The shortage of labor is driving up the dropout rate and lowering enrollment in vocational training centers, which had nevertheless experienced a small boom at the heart of the pandemic.
“We are losing students. People start their program, they start their internship and there, the employer says to them: no, but, you have to stay here full-time!”, illustrates Patrick Capolupo, deputy director general at the Center de services scolaire (CSS) Tributaries.
In its corner, the number of graduates from vocational training centers was last year at its lowest since 2016.
In order to quantify the trend, Le Journal made an access to information request to 50 CSS. Of the 25 who responded to us in less than a month, more than half provided lower figures for 2021-2022 compared to the previous year.
Nearly 80 % saw their graduation drop (19/24) and 68% saw their enrollment drop (17/25).
Most of them had however seen an increase in 2020-2021. To explain this temporary boom, some recall that students had to put their study project on hold when schools closed in the spring of 2020 and therefore resume it later.
Many also mention the major reorientation caused by the pandemic, including that of the 10,000 beneficiary attendants trained by the accelerated program set up by Quebec.
But after a semblance of a return to normal, many centers are struggling to regain the number of students they had before the pandemic.
“We have several students who do not return after the pandemic. 'summer. They prefer to stay in the job market,” notes Daniel-Étienne Vachon, director of the Heavy Vehicle Mechanics Training Center in Lévis.
The hotel sector is particularly affected. Krystine Lessard, who teaches in the Laurentians, remembers a time when she could count a dozen groups in cooking, pastry and service classes. “This year, we only have two.”
Inflation also to blame
However, it's not just the shortage of labor involved.
In recent months, the rising cost of living has also pushed students to drop out, adds Julie Daigle, assistant director of the Center de formation professionnelle de Québec. “We see it more in those who have to balance work, studies and family. They have to work more to earn a living and with their studies, they can't do it anymore,” she says.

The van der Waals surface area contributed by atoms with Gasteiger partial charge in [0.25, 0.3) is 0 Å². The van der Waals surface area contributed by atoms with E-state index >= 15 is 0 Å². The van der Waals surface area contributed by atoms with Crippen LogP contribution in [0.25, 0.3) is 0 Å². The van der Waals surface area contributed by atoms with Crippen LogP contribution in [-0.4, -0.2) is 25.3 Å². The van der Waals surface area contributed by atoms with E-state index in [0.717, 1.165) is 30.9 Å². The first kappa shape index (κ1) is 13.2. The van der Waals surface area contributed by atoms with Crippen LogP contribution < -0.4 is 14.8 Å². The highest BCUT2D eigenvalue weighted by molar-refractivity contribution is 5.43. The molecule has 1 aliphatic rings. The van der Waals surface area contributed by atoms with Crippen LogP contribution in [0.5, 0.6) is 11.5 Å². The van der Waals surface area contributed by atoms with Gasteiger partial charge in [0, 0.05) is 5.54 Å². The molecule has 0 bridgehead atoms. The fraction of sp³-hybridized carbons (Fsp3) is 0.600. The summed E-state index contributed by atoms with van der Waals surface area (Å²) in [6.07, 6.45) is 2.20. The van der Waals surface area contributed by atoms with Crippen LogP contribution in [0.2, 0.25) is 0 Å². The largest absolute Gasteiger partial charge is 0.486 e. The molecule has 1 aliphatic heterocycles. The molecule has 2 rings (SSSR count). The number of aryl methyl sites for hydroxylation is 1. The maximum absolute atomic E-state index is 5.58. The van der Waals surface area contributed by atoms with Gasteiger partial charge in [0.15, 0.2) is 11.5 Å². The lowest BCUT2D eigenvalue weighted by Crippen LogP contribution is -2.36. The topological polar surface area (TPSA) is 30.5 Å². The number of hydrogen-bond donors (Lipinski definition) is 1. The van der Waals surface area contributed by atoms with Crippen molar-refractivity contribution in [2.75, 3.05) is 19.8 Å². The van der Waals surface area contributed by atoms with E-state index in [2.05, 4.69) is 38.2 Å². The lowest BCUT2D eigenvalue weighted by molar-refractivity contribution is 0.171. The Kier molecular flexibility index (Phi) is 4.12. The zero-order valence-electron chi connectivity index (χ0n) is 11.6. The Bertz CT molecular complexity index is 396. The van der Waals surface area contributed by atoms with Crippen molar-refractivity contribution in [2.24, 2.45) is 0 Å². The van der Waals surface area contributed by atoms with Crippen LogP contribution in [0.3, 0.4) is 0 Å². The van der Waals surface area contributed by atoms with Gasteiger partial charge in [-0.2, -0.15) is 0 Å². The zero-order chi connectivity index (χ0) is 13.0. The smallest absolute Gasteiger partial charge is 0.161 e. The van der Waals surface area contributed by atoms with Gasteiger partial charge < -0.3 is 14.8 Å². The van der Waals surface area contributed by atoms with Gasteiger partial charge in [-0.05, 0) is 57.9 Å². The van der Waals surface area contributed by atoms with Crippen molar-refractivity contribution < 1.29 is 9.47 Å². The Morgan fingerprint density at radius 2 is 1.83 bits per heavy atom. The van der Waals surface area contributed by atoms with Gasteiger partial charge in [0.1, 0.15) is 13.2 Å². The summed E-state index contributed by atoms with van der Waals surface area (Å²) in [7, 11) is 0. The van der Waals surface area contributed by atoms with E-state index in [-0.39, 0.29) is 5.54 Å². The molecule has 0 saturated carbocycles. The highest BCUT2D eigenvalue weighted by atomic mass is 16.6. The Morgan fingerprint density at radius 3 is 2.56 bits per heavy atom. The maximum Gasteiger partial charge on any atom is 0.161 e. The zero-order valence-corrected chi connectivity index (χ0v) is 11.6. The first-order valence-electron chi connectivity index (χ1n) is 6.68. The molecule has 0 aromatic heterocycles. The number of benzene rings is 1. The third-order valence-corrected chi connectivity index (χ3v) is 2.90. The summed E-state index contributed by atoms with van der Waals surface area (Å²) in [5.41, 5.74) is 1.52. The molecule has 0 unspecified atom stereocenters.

With all these young people who will find themselves in the job market without being as well trained as before, a welding-fitting teacher in the Montreal region fears that accidents on construction sites will increase. “That's what we think, me and many colleagues,” says the one who preferred to remain anonymous to avoid reprisals.
Even in economic terms, giving up vocational training to earn more money in the short term, however, can represent a long-term “trap”, underlines Chantale Beaucher, director of Observation on vocational training at the University of Sherbrooke.
This is also what Patrick Capolupo and his colleagues repeat to their students: “When the recession hits […], the first to lose their jobs are those who do not have a diploma.”   ;
– With the collaboration of Daphnée Dion-Viens
SOME EXAMPLES OF DROP IN VOCATIONAL TRAINING
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Katrine Johns has been a reporter on the news desk since 2013. Before that she wrote about young adolescence and family dynamics for Styles and was the legal affairs correspondent for the Metro desk. Before joining The Gal Post, Katrine Johns worked as a staff writer at the Village Voice and a freelancer for Newsday, The Wall Street Journal, GQ and Mirabella. To get in touch, contact me through my email@example.com 1-800-268-7128